Robert Rauschenberg, Tate Modern

This show is like a starting point. Art movements in the second half of the 20th Century, seem to have sprung from ideas explored here, and each room posts it’s own ‘what if we…?’ question. This retrospective show, currently at Tate Modern and moving to MOMA in May, is filled with works that radiate imagination and energy. Pop and Conceptual Art, such as Automobile Tire Print (1953) and Erased de Kooning Drawing (1953), both appear here in embryonic experiments by Rauschenberg, long before these ideas took hold of the public and art-world’s imagination. But unlike many artists, the key to the art on show here is the artist’s constant quest to push himself – to explore, collaborate and experiment, opening doors for the artists who followed.

Collaborations with the likes of the choreographer Merce Cunningham and composer John Cage started at Black Mountain College in North Carolina, where he studied under the Bauhaus pioneer Josef Albers. Encouraging the collaborative process and cross-pollination of the artistic disciplines, this way of working was to inform Rauschenberg’s work throughout his life, and fed into his nonconformist character.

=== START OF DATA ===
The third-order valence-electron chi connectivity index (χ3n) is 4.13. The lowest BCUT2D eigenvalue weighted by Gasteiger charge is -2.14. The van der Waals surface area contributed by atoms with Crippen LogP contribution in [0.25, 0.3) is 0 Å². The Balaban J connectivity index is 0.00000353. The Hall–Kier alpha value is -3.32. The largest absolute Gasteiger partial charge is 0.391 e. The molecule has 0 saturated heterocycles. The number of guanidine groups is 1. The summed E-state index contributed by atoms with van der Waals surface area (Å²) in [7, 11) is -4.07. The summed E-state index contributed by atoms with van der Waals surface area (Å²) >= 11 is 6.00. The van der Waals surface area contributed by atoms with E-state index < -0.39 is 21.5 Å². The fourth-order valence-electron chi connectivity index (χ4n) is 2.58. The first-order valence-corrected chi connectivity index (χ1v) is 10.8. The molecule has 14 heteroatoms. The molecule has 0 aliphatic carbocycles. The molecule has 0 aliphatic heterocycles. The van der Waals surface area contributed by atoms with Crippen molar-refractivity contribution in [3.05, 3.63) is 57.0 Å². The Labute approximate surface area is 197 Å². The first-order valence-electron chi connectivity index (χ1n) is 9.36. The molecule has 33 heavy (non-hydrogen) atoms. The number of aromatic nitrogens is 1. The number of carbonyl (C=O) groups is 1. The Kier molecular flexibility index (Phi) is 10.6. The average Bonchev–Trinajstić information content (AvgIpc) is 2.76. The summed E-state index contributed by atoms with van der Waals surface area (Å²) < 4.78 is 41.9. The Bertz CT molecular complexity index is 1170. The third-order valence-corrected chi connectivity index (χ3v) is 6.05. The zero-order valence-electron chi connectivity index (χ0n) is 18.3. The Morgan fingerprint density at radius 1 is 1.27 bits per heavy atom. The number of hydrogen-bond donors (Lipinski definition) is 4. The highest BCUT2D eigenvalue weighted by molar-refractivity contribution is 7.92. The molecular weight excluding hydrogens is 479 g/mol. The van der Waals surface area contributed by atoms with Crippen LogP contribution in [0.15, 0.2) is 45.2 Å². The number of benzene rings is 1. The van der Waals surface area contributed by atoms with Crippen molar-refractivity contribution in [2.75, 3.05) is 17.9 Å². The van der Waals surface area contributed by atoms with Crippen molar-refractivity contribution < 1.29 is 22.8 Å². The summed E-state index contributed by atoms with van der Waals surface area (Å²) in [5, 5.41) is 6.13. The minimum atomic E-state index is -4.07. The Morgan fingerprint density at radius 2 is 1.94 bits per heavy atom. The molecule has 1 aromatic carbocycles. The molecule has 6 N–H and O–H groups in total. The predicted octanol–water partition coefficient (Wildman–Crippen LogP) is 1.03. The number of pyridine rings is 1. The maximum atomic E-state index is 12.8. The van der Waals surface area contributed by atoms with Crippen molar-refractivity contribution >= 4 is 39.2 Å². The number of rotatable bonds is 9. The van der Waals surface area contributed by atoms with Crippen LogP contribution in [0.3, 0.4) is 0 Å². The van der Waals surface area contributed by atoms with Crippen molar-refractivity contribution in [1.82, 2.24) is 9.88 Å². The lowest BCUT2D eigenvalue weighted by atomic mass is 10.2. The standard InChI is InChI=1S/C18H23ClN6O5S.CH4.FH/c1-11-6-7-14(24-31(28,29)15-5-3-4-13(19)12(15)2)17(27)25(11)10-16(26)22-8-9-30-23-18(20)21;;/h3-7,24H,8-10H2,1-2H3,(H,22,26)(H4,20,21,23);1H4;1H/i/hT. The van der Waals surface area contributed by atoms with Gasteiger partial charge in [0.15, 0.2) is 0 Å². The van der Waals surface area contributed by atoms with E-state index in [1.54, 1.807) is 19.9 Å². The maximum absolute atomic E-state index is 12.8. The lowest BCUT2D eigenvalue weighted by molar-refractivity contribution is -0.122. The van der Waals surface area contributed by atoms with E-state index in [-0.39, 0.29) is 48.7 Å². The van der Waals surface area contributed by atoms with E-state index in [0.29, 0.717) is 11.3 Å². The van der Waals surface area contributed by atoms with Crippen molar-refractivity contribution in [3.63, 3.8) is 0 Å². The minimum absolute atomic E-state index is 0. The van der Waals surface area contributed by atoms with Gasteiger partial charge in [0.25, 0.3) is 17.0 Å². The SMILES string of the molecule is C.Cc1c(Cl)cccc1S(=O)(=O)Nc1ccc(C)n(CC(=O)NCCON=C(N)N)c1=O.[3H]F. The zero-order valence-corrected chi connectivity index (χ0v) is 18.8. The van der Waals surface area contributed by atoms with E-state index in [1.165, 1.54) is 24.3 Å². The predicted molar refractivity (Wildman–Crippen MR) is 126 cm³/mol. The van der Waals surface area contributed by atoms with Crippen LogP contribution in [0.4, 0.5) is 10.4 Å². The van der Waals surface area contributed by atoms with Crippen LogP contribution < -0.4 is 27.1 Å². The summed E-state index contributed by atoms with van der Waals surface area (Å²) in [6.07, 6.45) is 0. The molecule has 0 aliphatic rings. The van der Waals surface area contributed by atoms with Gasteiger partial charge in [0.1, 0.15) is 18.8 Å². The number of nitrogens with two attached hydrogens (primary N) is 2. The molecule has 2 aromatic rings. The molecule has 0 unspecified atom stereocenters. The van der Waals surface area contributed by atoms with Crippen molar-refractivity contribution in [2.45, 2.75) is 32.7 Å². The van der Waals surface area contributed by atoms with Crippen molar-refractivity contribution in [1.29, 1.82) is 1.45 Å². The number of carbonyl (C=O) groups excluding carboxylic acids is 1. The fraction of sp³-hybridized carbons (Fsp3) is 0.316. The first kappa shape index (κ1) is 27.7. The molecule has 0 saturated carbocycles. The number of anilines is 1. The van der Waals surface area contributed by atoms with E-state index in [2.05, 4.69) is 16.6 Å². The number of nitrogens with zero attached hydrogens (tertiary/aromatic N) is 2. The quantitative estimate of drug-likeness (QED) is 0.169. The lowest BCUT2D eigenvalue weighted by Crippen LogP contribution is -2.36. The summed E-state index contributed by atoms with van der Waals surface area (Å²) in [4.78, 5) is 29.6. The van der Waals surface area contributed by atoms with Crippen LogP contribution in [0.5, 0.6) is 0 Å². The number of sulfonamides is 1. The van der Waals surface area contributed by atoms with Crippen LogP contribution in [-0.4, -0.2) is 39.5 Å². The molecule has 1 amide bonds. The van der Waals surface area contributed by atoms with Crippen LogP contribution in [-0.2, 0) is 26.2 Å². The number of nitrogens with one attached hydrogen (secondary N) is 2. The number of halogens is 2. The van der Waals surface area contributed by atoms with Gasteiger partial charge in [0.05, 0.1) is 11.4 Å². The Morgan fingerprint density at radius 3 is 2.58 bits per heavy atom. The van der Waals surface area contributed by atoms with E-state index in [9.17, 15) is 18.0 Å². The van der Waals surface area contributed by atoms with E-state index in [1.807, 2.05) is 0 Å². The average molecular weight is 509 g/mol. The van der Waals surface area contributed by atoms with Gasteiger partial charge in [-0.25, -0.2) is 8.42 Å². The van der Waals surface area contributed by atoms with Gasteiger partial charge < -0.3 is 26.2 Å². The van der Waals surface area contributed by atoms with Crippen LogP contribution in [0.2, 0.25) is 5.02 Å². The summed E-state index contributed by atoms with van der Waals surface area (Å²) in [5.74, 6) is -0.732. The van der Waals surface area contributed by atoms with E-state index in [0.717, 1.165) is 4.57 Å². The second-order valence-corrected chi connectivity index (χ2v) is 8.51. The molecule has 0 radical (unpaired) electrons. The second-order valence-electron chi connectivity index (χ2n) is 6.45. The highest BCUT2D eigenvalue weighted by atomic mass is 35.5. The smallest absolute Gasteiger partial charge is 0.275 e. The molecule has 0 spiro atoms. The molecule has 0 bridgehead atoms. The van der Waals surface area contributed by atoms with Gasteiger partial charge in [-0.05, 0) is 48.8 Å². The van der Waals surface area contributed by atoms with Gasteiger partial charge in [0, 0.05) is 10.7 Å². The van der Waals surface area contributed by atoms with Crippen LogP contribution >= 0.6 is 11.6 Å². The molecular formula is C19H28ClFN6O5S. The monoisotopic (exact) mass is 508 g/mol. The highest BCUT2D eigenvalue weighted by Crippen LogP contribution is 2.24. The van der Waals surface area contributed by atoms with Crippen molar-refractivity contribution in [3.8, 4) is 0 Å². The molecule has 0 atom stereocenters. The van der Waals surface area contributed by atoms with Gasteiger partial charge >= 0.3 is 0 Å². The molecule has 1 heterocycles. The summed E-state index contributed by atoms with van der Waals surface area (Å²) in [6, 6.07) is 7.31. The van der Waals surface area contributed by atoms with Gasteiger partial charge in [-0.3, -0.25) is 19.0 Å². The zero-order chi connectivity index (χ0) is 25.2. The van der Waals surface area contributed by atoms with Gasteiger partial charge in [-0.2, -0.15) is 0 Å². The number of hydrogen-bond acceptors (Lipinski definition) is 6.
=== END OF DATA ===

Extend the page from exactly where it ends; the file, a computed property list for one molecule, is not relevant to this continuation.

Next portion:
One key characteristic of this way of working was that when Rauschenberg felt that he had mastered one type or way of working, or gained critic acclaim, he would abandon it and take a left-turn into something completely different. When he was awarded the Grand Prize for painting at the 1964 Venice Biennale, he phoned his studio back in New York and ordered his assistant to destroy all the silk screens he had used – that was the end of that! Moving from conceptual works to painting and sculpture mash-up ‘combines’ to silk screening, performance and theatrical works, the unpredictability of Rauschenberg’s work keeps things fresh, with none of the ideas becoming stale or overstaying their welcome.

If you can get to Tate Modern before the show closes on the 2nd of April 2017, you won’t be disappointed. Before visiting, a great introduction would be seeking out and watching Alistair Sooke‘s excellent BBC documentary ‘Robert Rauschenberg: Pop Art Pioneer‘, available in the UK on iPlayer. Ahead of his time, Robert Rauschenberg’s body of work show’s us what an artist can achieve, if he doesn’t restrict himself to labels or working within one movement, style or medium. His is the art of possibilities.

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